UNESCO on Friday was to pick its new head after a cliffhanger election that came as the US and Israel announced plans to withdraw from the troubled UN cultural body.The sprawling Paris-based agency was founded in 1945 when the United Nations was created to prevent another world war.The organisation has seen its share of controversy over the past seven decades.Here are five facts about the United Nations Educational, Scientific and Cultural Organization:195 countriesUNESCO, which currently has 195 members, says it aims to build peace through education, science, culture and communication.It is best known for its prestigious World Heritage List of outstanding cultural and natural sites.UNESCO also promotes the right to education for all, sustainable development and efforts to tackle social and ethical issues-particularly in Africa.Heritage sitesThe constantly evolving World Heritage List currently runs to 1,073 cultural and natural sites considered to be of universal value.Among the most well-known are the Grand Canyon, the Great Wall of China, the Old City of Jerusalem, Ha Long Bay in Vietnam and Victoria Falls in Zimbabwe.UNESCO also currently has 54 sites on its list of World Heritage in Danger, including national parks in the Democratic Republic of Congo, which are under threat from war, and the fabled Malian desert town of Timbuktu.ControversyIn 2011 US president Barack Obama suspended funding for UNESCO-about 22 per cent of its annual budget-for accepting Palestine as a member.The Jewish state, Israel, and its ally oppose any move by UN bodies to recognise the Palestinian territories as a state, saying the matter can be resolved only in a negotiated Middle East peace deal.In the years since, UNESCO has been the scene of several flare-ups over Arab-sponsored resolutions critical of Israel.In May, Israel was infuriated by a resolution identifying it as “the occupying power” in the disputed city of Jerusalem.In July, the UN body declared the Old City of Hebron in the occupied West Bank an endangered World Heritage site, further angering Israel while delighting Palestinians.Former president Ronald Reagan first withdrew the US from UNESCO in 1984, accusing it of anti-Americanism and corruption. Washington reclaimed its seat in 2002, under George W Bush.Apartheid South Africa also spurned UNESCO. The country returned in 1994, only after Nelson Mandela became leader.Massive monument rescueUNESCO spearheaded a 1960s campaign to save the 3,000-year-old temples of ancient Nubia, which were threatened by the construction of the Aswan dam.A multinational team of archaeologists, engineers and heavy equipment operators dismantled the Abu Simbel temples block by block and reassembled them out of harm’s way at a cost of $300 million in 2017 dollars (250 million euros).The mammoth project drew international attention to the value of safeguarding cultural heritage.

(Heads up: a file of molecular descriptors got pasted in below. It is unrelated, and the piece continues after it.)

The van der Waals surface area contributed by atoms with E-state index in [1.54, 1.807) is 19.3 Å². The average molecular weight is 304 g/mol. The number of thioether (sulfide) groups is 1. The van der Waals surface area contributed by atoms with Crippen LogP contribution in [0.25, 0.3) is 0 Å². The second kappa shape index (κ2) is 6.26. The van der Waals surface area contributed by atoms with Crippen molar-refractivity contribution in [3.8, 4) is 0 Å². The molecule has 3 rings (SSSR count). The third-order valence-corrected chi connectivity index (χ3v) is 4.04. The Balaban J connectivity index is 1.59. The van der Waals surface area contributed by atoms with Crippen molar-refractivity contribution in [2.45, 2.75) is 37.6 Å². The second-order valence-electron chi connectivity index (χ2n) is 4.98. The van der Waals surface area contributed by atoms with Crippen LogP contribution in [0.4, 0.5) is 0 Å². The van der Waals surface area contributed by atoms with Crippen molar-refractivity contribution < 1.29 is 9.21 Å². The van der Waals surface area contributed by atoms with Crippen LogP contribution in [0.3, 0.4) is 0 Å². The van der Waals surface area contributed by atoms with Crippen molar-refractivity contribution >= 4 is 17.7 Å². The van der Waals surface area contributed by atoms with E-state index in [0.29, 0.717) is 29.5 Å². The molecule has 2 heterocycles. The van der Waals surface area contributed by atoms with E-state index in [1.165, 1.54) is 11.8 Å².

GABRIEL C. PÉREZ / KUTDell Seton adopted protocols to reduce opioid overdoses among new moms.Two-thirds of Texas hospitals offering maternity services are taking part in a statewide initiative aimed at reducing maternal mortality.Texas health officials this week kicked off a project called “TexasAIM,” an effort to get hospitals to use a set of protocols referred to as “safety bundles.” The goal is to standardize how doctors in Texas deal with pregnant women who are at risk of common complications during pregnancy or shortly after giving birth.The state plans to tackle hemorrhage, hypertension and opioid abuse first. All three are among the leading causes of maternal deaths in the state.“Our goal is to have as many hospitals participate that want to participate,” says Dr. Manda Hall, the associate commissioner for community health improvement at the Texas Department of State Health Services.So far, Hall says, 168 hospitals have joined TexasAIM – that’s out of the 242 hospitals in the state that offer maternity services.“We know that there is an opportunity here to really make a difference here in Texas as it relates to maternal mortality and severe maternal morbidity,” she says. “So, we are very happy to see the number of hospitals that are here today and participating.”During a meeting in Austin on Monday, hospital leaders from across the state met to discuss how they plan to implement the protocols and what it would look like in their own hospitals.“What it looks like in one hospital may look different in another hospital and that’s OK,” Hall says.That’s especially true because some hospitals already have been using these safety bundles.“We didn’t wait for TexasAIM to come along,” says Dr. John Harkins, a professor at UT Austin’s Dell Medical School and physician with Seton hospitals. “We’ve had these because it is evidence-based, and being an academic teaching center, we were able to get these up and running.”And Harkins says he’s already seeing results.“From my own experience, these things work great,” he says. “They save lives.”A lot of what doctors do is repetitive, Harkins says, and these safety bundles create yet another routine – but this one is backed by science.“Physicians at times are loathe to adopt standardization,” he says. “And you hear things like that, ‘You know, well, each patient you have to treat it like an art, and they are all different’ and that kind of stuff. But in certain things, it’s not an art; it is a science.”Harkins also says there are examples out there in the world of strict routines being safer.“Airline pilots go through the exact same protocols and checklists every single time they land a plane,” he says. “They do the exact same thing every time because they know that that is the safest way to get things done.”Texas health officials say there is evidence that creating protocols in hospitals has curbed maternal deaths in other states. For instance, one of the big drivers behind California’s effort to reduce maternal mortality rates was using new protocols in hospitals. In just four years, the state cut its rate by half. Share